Training for organisations
Your support has helped us to upskill and build confidence in individuals and organisations.
We show people how to ‘think differently about dementia’ as a catalyst to increasing the availability and impact of nature-based, positive risk-taking activities for people living with dementia.
- Trained and supported 2,012 individuals
- Adapted our delivery into online sessions
Family carers are contacting me to tell me the benefits they are seeing in the people they support, like excitement at seeing a bird, or joy at discovering colour. I hear that people with dementia are more alert and talking a lot more.
Methodist Homes Association communities benefit from green care
We worked with Methodist Homes Association to develop a tailored programme of online training to enable their staff to support people living with dementia and their friends and families.
Methodist Homes Association (MHA) is a charity with over 75 years’ experience of delivering care and support for older people across the UK. They currently support over 18,500 people across their care homes and retirement communities, many of whom are living with dementia.
As well as delivering multiple ‘Thinking Differently About Dementia’ and ‘Time in Nature’ training sessions, we also developed an activity booklet with practical suggestions of how to connect and communicate with individuals with dementia and how to encourage engagement with nature through multi-sensory activities.
Rachel Powell, Manager of the MHA Community in Shifnal, Shropshire attended the training, and also had access to a further session where she was able to ask specific questions, in particular, how to overcome challenges presented by Covid-19 and social distancing.
“All of the training has been brilliant! I feel so empowered. I can now help family members who come to me, who need help supporting their Dad or their Mum with dementia. I have practical tools that I can now give away to others to help make their home life just that bit easier.”
She talks about the impact the training has had on the families she supports:
“I send monthly newsletters, with ideas on how to connect with nature, it might be bird spotting in your garden, or finding certain colours, or looking at patterns in snowflakes. I am getting so much more engagement now from my members”.
As well as supporting members of the community with dementia, both Rachel’s Husband and Father have dementia too.
“At home, particularly with Dad, we’ve seen some real changes that wouldn’t have happened without the training. Dad used to be a farmer, so following advice from the training, I’ve put his chair overlooking the fields, and bought him some farming magazines for us to look at together. Every day I bring him some nature from the outside. It puts a big smile on his face. He’s so much more alert and engaged now. He even initiates conversation which he wasn’t doing before.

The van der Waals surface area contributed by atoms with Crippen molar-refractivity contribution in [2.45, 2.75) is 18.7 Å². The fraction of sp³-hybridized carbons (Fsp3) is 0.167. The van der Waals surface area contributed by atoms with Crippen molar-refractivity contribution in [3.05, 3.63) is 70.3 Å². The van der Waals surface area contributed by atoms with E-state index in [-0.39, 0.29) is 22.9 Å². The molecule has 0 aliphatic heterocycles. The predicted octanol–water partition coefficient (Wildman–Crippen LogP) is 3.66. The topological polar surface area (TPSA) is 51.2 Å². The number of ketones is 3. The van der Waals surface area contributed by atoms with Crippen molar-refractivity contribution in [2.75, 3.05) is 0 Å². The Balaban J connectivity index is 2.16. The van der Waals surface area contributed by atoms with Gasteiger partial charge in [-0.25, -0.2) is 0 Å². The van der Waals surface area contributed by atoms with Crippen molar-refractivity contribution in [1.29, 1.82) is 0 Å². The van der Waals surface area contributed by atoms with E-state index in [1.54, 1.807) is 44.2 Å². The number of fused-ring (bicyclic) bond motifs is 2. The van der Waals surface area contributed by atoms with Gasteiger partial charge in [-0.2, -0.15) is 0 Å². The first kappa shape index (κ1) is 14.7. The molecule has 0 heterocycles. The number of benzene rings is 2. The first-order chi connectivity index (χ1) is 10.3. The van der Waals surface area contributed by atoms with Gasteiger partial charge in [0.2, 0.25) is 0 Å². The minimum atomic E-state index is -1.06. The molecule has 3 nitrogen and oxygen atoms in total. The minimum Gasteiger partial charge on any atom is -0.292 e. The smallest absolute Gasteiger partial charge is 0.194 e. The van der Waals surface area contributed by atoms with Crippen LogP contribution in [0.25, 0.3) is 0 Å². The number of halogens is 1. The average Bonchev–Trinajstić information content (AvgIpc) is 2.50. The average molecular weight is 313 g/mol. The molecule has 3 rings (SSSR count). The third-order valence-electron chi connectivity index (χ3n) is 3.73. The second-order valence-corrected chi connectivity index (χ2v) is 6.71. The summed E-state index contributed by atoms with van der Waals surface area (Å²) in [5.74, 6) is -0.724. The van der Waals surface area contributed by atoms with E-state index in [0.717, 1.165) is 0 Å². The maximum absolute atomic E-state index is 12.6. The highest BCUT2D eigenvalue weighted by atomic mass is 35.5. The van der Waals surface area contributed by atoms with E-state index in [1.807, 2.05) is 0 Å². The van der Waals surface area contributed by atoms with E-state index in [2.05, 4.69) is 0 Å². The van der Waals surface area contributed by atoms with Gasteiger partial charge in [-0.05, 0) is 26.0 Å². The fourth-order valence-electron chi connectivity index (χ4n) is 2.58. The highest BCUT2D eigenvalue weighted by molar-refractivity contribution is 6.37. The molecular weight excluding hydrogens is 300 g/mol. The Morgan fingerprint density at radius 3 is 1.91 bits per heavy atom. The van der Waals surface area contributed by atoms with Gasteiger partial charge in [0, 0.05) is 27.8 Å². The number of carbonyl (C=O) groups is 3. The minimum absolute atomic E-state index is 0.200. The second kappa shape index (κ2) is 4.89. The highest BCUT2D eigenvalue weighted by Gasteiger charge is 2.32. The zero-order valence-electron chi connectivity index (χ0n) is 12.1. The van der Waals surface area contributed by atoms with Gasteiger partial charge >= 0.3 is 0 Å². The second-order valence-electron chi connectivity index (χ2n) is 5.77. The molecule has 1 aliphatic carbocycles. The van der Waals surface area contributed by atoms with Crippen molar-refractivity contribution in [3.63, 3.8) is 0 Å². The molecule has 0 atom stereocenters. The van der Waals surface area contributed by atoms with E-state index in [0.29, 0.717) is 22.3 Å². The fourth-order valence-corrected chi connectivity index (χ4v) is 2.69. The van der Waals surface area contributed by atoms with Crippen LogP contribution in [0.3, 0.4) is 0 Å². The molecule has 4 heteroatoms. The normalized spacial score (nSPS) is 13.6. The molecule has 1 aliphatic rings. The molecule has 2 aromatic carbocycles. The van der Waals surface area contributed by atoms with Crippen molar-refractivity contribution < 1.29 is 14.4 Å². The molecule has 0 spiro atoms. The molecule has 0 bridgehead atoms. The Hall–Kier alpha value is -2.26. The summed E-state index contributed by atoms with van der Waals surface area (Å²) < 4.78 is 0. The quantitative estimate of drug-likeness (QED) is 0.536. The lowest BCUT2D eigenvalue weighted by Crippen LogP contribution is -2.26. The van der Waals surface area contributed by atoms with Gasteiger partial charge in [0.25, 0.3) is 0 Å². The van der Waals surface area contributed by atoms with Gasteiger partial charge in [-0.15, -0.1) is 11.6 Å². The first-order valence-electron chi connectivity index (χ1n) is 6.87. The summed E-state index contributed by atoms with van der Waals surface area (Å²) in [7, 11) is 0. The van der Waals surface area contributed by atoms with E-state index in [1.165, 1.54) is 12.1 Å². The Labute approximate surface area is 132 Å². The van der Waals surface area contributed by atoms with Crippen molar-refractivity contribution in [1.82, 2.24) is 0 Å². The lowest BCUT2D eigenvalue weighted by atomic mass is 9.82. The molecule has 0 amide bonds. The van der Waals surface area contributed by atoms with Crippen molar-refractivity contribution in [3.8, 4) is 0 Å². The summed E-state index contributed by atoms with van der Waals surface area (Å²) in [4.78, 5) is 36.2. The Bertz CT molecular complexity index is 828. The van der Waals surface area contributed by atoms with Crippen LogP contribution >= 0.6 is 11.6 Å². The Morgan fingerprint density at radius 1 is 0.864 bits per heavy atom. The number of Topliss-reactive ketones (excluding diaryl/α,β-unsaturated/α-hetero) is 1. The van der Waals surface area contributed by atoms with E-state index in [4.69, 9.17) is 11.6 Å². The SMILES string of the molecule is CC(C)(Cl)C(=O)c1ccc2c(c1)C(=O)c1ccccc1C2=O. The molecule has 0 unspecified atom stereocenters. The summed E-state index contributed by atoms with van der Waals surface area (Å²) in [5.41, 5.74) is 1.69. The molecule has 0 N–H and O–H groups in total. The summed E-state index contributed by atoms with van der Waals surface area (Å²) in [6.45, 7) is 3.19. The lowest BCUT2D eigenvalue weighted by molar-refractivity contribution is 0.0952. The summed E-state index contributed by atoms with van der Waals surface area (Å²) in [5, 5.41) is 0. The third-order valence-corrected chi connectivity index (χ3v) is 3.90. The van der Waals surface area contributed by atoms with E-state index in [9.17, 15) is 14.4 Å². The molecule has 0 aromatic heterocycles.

“I feel so much more able to cope. The training has helped me see I am now doing the right things, and has empowered me to help my siblings to understand Dad and relate to him better too.”
We’re continuing to work with Rachel and MHA throughout 2021, across all their care settings.
David Moore, Dementia Lead at MHA says: “Dementia Adventure has helped MHA realise the importance of green care and nature based activities for people living with dementia, their families and our staff. Their guidance and training has enabled us to provide residents opportunities to connect with nature, something that has become so important during the COVID-19 pandemic. Dementia Adventure has also supported our homes to bring the outdoors in for those residents who are physically or emotionally unable to access outdoor space”.
Following Government guidelines, we were able to make three supported dementia holidays possible over the year.
Covid-19 led to the cancellation of most of the other holidays and we didn’t just want to leave the people who could have benefitted, so we asked them what would help them stay connected with Dementia Adventure and each other during this challenging time.
It is really beneficial in lockdown to have a conversation with so many people from all over the place, quite wonderful.
- Filled 391 places on 51 Virtual Tea & Chat sessions
For many, these provided a lifeline and a really important way to share stories and give hints and tips to the other people on the call.
- 96 Check in and Chat Phone Calls
Our trained volunteers made phone calls to those who didn’t have access to the internet
He gets him to talk more in one hour than I get in six months!
Supported local outdoor experiences
People with dementia and their carers told us they had lost confidence and motivation during lockdown.
We offered supported days out to help build confidence in leaving the house, so people could enjoy the wellbeing benefits of nature on their doorstep. The programme empowered people to continue to get outdoors without our support. We had to navigate constantly changing restrictions across the UK and the programme was limited.
I think it’s really important we try to get out locally, we will use this event as a reminder it is possible.
Empowering local communities to develop outdoor activities
As a small charity, the number of supported adventures Dementia Adventure can directly provide is limited.
To increase our impact, we continued to work in local communities facilitating partner organisations to increase the local provision of ‘dementia inclusive’ outdoor activities.
For example, prior to lockdown, in partnership with Rutland County Council, Rutland Admiral Nurse Service and the Leicestershire and Rutland Wildlife Trust, we delivered five Time in Nature sessions at Rutland Water Nature Reserve. People with dementia and their main family supporter enjoyed multi-sensory outdoor activities including visits to the bird hides, roasting chestnuts on the firepit, exploring the bird hides, weaving willow and just enjoying being outside.
Confidence found out and about
Gill cares for her husband John who was diagnosed with early onset dementia in 2012. When we spoke with Gill during lockdown she was finding things very difficult, as she’d not been able to go out with John and it had led to his dementia deteriorating.
In August, Dementia Adventure supported them to visit a local RHS garden.
John was very quiet, and not engaging with others, but as the day went on his interaction levels increased significantly with Gill commenting that she ‘hadn’t seen him speak at this level for many months now’.
A highlight of the day was a beautiful moment of connecting with nature as we took our shoes off and walked barefoot on the soft grass, while smelling the flowers that surrounded us.
Following the trip Gill says that John’s level of interaction has increased, he is more responsive to her and when he is with the wider family he communicates with them more than he was.
The ‘out and about’ day was a positive experience for them, making significant difference to them both. Since their day out Gill and John have gone on to enjoy a picnic out with her family. Gill said that before the trip she wouldn’t have taken a picnic as it would have felt like too much pressure with John to consider, but they both enjoyed their Hyde Hall picnic so much, she now feels confident to do it herself.